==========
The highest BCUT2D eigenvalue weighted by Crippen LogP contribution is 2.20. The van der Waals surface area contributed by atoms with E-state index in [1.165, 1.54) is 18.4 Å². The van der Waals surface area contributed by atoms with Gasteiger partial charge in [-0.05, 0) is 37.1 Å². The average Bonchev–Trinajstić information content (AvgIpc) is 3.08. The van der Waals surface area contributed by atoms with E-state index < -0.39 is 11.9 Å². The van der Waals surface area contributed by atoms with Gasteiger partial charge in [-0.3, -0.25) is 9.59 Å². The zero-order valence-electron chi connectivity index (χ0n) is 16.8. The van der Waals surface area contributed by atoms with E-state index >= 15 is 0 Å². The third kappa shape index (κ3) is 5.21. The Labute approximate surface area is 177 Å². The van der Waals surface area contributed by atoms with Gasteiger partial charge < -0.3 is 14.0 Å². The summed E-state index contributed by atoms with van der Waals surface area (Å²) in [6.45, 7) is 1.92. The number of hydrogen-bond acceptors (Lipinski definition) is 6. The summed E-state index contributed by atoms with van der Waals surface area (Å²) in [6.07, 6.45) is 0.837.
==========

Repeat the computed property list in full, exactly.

The highest BCUT2D eigenvalue weighted by Crippen LogP contribution is 2.20. The van der Waals surface area contributed by atoms with E-state index in [1.165, 1.54) is 18.4 Å². The van der Waals surface area contributed by atoms with Gasteiger partial charge in [-0.05, 0) is 37.1 Å². The average Bonchev–Trinajstić information content (AvgIpc) is 3.08. The van der Waals surface area contributed by atoms with E-state index < -0.39 is 11.9 Å². The van der Waals surface area contributed by atoms with Gasteiger partial charge in [-0.3, -0.25) is 9.59 Å². The zero-order valence-electron chi connectivity index (χ0n) is 16.8. The van der Waals surface area contributed by atoms with E-state index >= 15 is 0 Å². The third kappa shape index (κ3) is 5.21. The Labute approximate surface area is 177 Å². The van der Waals surface area contributed by atoms with Gasteiger partial charge < -0.3 is 14.0 Å². The summed E-state index contributed by atoms with van der Waals surface area (Å²) in [6.45, 7) is 1.92. The number of hydrogen-bond acceptors (Lipinski definition) is 6. The summed E-state index contributed by atoms with van der Waals surface area (Å²) in [6.07, 6.45) is 0.837.